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Review: Sierra Rep's 'Millie' willbowl you over

SONORA — Who says you can't schedule a performance during the Super Bowl?

Sierra Repertory Theatre was filled to near capacity for Sunday's matinee performance of its season kickoff, "Thoroughly Modern Millie," a humorous musical sendup of Jazz Age Manhattan.

Those who passed up football, chicken wings and parties were treated to a fast-moving dance extravaganza staged by big city-performers. The click, click, clicking of tap shoes never stopped for long in this enjoyable story of romance, adventure and international intrigue.

Created by Richard Morris, Dick Scanlan and Jeanine Tesori, the show won the 2002 Tony Award for best new musical and is based on the 1967 movie with Julie Andrews, Mary Tyler Moore and Carol Channing.

The music is a delightful mix of new and familiar songs, including clever updates on Gilbert and Sullivan and Tchaikovsky.

Millie moves from Kansas to the Big Apple in search of a glamorous life but instead quickly ends up in a seedy hotel run by a dragon lady. The sinister character is involved in a white slavery ring that kidnaps young women and sends them to Asia to work as streetwalkers.

Because this is a musical comedy and a happy ending is preordained, Millie never is in danger for long and manages to have lots of fun partying with her girlfriends and enjoying the attentions of a cute boy.

Laura E. Taylor, who played the title role as an understudyat the Marriott Theatre near Chicago, brims with enthusiasm and looks stunning in her glittery gowns. She's a triple threat who can sing, dance and act equally well.

Taylor is well matched by Sierra Rep company member John C. Brown as her tough but charming suitor, Jimmy, and Lisa Christine, who appeared in the national tour of "Joseph and the Amazing Technicolor Dreamcoat," as her naive best friend, Dorothy.

Jan Leigh Herndon, who played Sheila in "A Chorus Line" on Broadway, brings glamour to her role as wealthy nightclub singer Muzzy, while Jon Reinhold, last seen in Sierra Rep's "Baby," is comedically clueless as Trevor Graydon, Millie's stiff boss at her office job.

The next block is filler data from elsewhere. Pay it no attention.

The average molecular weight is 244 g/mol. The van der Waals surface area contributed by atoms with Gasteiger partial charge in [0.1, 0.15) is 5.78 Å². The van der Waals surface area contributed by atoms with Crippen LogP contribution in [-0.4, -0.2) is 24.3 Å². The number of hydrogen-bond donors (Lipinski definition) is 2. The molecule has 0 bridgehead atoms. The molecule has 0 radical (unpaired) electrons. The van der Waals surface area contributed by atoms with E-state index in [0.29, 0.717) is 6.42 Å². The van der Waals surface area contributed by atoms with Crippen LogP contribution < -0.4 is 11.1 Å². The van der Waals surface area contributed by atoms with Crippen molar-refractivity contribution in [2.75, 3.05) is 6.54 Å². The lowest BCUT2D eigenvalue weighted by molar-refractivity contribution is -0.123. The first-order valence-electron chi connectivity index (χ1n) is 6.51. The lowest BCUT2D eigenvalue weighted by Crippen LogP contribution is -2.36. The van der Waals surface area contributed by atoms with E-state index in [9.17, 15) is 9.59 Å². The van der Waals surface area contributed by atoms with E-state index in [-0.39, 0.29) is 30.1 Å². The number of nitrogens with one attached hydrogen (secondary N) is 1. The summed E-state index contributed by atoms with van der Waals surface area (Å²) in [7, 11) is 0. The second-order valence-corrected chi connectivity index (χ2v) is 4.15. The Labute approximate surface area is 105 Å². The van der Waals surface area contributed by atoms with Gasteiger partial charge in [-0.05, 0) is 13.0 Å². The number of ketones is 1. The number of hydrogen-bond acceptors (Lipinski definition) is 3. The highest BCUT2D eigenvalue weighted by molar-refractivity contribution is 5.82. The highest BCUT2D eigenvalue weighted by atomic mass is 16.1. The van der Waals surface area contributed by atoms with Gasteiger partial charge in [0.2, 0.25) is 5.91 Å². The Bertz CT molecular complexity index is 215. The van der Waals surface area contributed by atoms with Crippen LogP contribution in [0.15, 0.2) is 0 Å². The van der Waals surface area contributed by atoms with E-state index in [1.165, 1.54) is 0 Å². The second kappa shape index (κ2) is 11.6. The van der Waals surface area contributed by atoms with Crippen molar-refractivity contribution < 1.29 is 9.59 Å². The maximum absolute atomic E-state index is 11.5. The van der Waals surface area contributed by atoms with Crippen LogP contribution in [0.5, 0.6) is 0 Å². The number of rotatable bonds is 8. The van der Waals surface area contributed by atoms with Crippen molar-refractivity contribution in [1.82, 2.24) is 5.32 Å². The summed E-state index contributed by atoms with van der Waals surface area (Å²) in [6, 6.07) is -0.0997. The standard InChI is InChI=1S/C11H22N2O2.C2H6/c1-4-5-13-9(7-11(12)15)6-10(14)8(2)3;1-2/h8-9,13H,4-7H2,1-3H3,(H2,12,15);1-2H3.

Fans of Sierra Rep's recent staging of "Hello, Dolly!" will be glad to know that Elizabeth T. Murff, who played the title role, is back as the deliciously devious dragon lady, Mrs. Meers. She played the same part in the recent national tour.

Arthur Kwan, who also appeared in that tour, and Thomas Isao Morinaka converse and sing in Chinese as Mrs. Meers' reluctant henchmen, with supertitles providing the often funny translation. While the roles seem at first as if they could be racist caricatures, they don't come off that way on stage. The characters are among the most sympathetic in the show.

Director/choreographer Scott Viets fills the dance numbers with high kicks, cartwheels, flips and splits. Some of his best work is evident in "The Speed Test," which blends typewriters and tap.

Noble Dinse's cityscape backdrops and Laura Conley's flapper costumes work well in establishing the 1920s time period.

The overall quality of Sunday's performance was so high that it's easy to overlook a few bumps, like when the lights went out for a few minutes, forcing cast members to say their lines in the dark.

You can't help but be happy when you're around the irrepressible Millie. She has more spirit than 10 cheerleaders in the final minutes of a tight game.

Bee arts writer Lisa Millegan can be reached at 578-2313 or

"Thoroughly Modern Millie"

Rating: ****

Where: Sierra Repertory Theatre, 13891 Mono Way, Sonora; 202 seats

When: Through April 15; Thursdays 7 p.m.; Fridays 8 p.m.;Saturdays 2 and 8 p.m.;Sundays 2 p.m. (Wednesdays, March 7-April 11, 2 p.m.)

Running time: 2½ hours, including an intermission

Tickets: $13-$28

Information:, 532-3120

**** Excellent; *** Good; ** Fair; * Poor